IMO, Queen Victoria was a bit of a  hypocrite and snob when it came to royal marriages.  Did she not utter the famous "we do NOT have morganatic" ?  Yet was against marriages into the most plush RF in Europe- the Romanovs?

I thought that she didn't want her granddaughters marrying into Russia not because the family wasn't "good enough", but because Russia was a very dangerous and difficult country for royalty in the late 19th century.  The assassination of Alexander ll and various government officials must have reinforced this feeling. She certainly liked Nicholas ll personally (and had had a bit of a "crush" on Alexander '' in her youth).

And of course, she was right.  Her granddaughters did not fare well there.  I don't see the hypocrisy, just worrying about the welfare of her family.


There was also Margaret's relationship with Group Captain Townsend.  Wasn't Townsend married and needed a divorce to marry Margaret?

Poor Elizabeth what a normal abnormal dysfunctional family she has surrounding her.

No, Townshend was already divorced (in 1952)  when he and Margaret became interested in one another.  And he had been the "innocent party" too- his first wife left him for another man.

This makes their position all that much more tragic- I wouldn't call it dysfunctional at that point.

The useage of "Fitz" did not always/automatically denote the illegitimacy of a male.  Its origin is quite early, probably the Norman language.      Regards,  AP.

You are correct that the origins are Norman.  "Fitz" is derived from the Latin "filius" meaning "son".  And it did not necessarily denote illegitimacy early on - it was just a surname (not necessarily hereditary).  King Henry ll was known as "Henry FitzEmpress", after his mother Mathilda, through whom he derived his claim to the English crown.  She was the widow of Henry the Holy Roman Emperor-  interesting that she kept the title during her second marriage to Geoffrey of Anjou.

I'm not sure who was the first illegitimate person to be granted the "Fitz" surname, but Henry Vlll's son the Duke of Richmond was known as "Henry Fitzroy".

Anastasia Nicholaievna / Re: Anastasia - A Haemophilia Carrier?
« on: June 05, 2011, 11:01:57 PM »
I agree with saruska; do you remember Olga A writing in her memories about Maria when in 1914 she had a surgeon operation to her tonsils? She ad un unexplainable hemorrage and the doctor was shocked. I really don't thing Dr. Botkin wasn't able to operate properly; at the contrary i'm quite sure this was a symptom of Haemophilia carrier.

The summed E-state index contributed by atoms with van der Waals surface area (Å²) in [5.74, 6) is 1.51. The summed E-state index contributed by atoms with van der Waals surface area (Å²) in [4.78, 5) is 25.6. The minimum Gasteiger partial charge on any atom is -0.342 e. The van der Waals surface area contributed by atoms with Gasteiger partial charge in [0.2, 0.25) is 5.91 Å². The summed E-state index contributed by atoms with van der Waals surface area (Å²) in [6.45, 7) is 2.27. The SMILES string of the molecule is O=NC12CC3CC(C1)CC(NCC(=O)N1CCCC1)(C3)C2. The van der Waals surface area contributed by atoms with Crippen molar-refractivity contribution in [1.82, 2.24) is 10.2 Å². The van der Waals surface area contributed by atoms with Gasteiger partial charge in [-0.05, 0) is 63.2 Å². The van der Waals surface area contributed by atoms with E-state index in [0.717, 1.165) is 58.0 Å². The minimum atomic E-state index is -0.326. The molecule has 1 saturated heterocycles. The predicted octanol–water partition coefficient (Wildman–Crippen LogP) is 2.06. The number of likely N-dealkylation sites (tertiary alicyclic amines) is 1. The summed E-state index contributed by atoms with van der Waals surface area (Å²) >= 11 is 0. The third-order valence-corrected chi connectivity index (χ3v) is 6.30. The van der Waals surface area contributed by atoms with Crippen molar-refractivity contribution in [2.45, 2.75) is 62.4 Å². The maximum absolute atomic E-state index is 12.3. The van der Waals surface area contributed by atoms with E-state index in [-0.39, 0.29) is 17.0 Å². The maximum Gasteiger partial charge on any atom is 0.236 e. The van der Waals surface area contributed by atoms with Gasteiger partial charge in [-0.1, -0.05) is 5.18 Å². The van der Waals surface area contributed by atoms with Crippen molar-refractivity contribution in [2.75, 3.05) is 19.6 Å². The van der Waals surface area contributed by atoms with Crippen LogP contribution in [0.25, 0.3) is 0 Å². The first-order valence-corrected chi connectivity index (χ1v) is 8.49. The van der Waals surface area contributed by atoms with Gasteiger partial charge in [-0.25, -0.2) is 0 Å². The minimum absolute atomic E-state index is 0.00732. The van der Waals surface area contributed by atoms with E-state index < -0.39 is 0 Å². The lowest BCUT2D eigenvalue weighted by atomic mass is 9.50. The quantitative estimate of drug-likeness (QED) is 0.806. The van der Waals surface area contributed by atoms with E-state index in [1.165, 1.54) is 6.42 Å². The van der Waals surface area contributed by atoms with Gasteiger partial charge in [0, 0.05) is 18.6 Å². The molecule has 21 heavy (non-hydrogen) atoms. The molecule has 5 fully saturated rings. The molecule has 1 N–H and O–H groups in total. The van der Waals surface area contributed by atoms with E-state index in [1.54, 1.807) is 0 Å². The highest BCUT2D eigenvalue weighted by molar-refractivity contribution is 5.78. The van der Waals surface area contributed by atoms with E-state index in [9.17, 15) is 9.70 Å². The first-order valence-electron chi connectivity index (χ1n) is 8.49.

About the other girls, i thinks we can say nothing sure - unless the other corpses were analyzed for this. I don't like forensic medicine (my stomach, alas, is not strong enough to bear it, even if talking about my darling romanovs!) so i don't know much about it, but i knew about the corpse identified as a haemophilia carrier, and i'm pretty sure it was Maria. Poor darling.

I was five when I had my tonsils out.  I also hemorrhaged and nearly died.  I am not a hemophilia carrier.  The doctors were shocked.  (I also occasionally suffer from severe nosebleeds).  While these things may or may not be symptoms of a Hemophilia carrier- they also might just be coincidental and have nothing to do with it.

I tend to think it was Maria who had the gene.

The Windsors / Re: Princess Royal, Princess Anne
« on: May 10, 2011, 09:49:57 PM »
'You should remember that Mary II was instrumental in the instigation of the Glorious Revolution in Britain, and as Joint Sovereign with William III, constitutional Monarchy.'

The real point about Mary II as a ruler is that she never did anything! She insisted on reigning jointly with William and left everything to him.


Just as some kings have left things to their stronger wives (Henry V1 comes to mind).

Could that be why it was rejected.  Okay, both stories have time travel, but aside from that, they are very different.

Just from my limited experience, I'm thinking it wasn't the title.  Titles, after all, can be changed (and often are).  There are lots of reasons why books are rejected that really don't have anything to do with the story - such as, it wasn't a good fit for the publisher, or the publisher has recently accepted a very similar story.

Many publishers (especially the larger ones) will reject any work not submitted by a literary agent, rather than directly by the author.

As I have read about Olga. She said that she "was born in Russian, she's remain Russian"
Maybe you have read too...